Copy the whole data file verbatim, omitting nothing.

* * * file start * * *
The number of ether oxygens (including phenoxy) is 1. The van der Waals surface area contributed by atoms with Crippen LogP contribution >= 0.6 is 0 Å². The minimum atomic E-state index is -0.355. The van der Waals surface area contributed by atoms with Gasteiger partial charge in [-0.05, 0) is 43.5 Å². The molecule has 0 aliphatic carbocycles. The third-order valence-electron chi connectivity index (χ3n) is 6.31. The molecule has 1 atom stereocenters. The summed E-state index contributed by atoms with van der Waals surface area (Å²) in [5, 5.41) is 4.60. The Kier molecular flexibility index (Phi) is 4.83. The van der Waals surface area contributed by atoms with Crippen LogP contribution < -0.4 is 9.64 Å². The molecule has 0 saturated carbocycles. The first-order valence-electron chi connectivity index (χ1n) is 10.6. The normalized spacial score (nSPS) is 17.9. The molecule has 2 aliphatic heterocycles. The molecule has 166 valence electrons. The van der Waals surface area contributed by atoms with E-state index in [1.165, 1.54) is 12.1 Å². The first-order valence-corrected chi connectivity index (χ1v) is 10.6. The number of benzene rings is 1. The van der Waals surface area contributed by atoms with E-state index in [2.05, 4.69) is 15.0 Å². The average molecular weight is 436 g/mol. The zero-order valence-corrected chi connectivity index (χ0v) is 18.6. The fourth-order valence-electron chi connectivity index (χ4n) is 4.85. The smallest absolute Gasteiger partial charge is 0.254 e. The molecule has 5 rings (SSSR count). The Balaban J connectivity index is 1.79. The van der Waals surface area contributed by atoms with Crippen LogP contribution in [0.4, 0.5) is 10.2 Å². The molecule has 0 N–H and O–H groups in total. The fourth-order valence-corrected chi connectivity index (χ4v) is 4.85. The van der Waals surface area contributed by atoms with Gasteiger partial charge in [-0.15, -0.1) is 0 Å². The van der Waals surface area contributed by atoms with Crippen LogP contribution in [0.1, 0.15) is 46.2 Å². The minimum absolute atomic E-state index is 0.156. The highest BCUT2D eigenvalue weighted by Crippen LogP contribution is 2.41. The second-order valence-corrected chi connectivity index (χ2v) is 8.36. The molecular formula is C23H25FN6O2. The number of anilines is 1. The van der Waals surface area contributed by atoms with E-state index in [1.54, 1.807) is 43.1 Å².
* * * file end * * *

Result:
The number of ether oxygens (including phenoxy) is 1. The van der Waals surface area contributed by atoms with Crippen LogP contribution >= 0.6 is 0 Å². The minimum atomic E-state index is -0.355. The van der Waals surface area contributed by atoms with Gasteiger partial charge in [-0.05, 0) is 43.5 Å². The molecule has 0 aliphatic carbocycles. The third-order valence-electron chi connectivity index (χ3n) is 6.31. The molecule has 1 atom stereocenters. The summed E-state index contributed by atoms with van der Waals surface area (Å²) in [5, 5.41) is 4.60. The Kier molecular flexibility index (Phi) is 4.83. The van der Waals surface area contributed by atoms with Crippen LogP contribution < -0.4 is 9.64 Å². The molecule has 0 saturated carbocycles. The first-order valence-electron chi connectivity index (χ1n) is 10.6. The normalized spacial score (nSPS) is 17.9. The molecule has 2 aliphatic heterocycles. The molecule has 166 valence electrons. The van der Waals surface area contributed by atoms with E-state index in [1.165, 1.54) is 12.1 Å². The first-order valence-corrected chi connectivity index (χ1v) is 10.6. The number of benzene rings is 1. The van der Waals surface area contributed by atoms with E-state index in [2.05, 4.69) is 15.0 Å². The average molecular weight is 436 g/mol. The zero-order valence-corrected chi connectivity index (χ0v) is 18.6. The fourth-order valence-electron chi connectivity index (χ4n) is 4.85. The smallest absolute Gasteiger partial charge is 0.254 e. The molecule has 5 rings (SSSR count). The Balaban J connectivity index is 1.79. The van der Waals surface area contributed by atoms with Crippen LogP contribution in [0.4, 0.5) is 10.2 Å². The molecule has 0 N–H and O–H groups in total. The fourth-order valence-corrected chi connectivity index (χ4v) is 4.85. The van der Waals surface area contributed by atoms with Gasteiger partial charge in [-0.15, -0.1) is 0 Å². The van der Waals surface area contributed by atoms with Crippen LogP contribution in [0.1, 0.15) is 46.2 Å². The minimum absolute atomic E-state index is 0.156. The highest BCUT2D eigenvalue weighted by Crippen LogP contribution is 2.41. The second-order valence-corrected chi connectivity index (χ2v) is 8.36. The molecular formula is C23H25FN6O2. The number of anilines is 1. The van der Waals surface area contributed by atoms with E-state index in [1.54, 1.807) is 43.1 Å².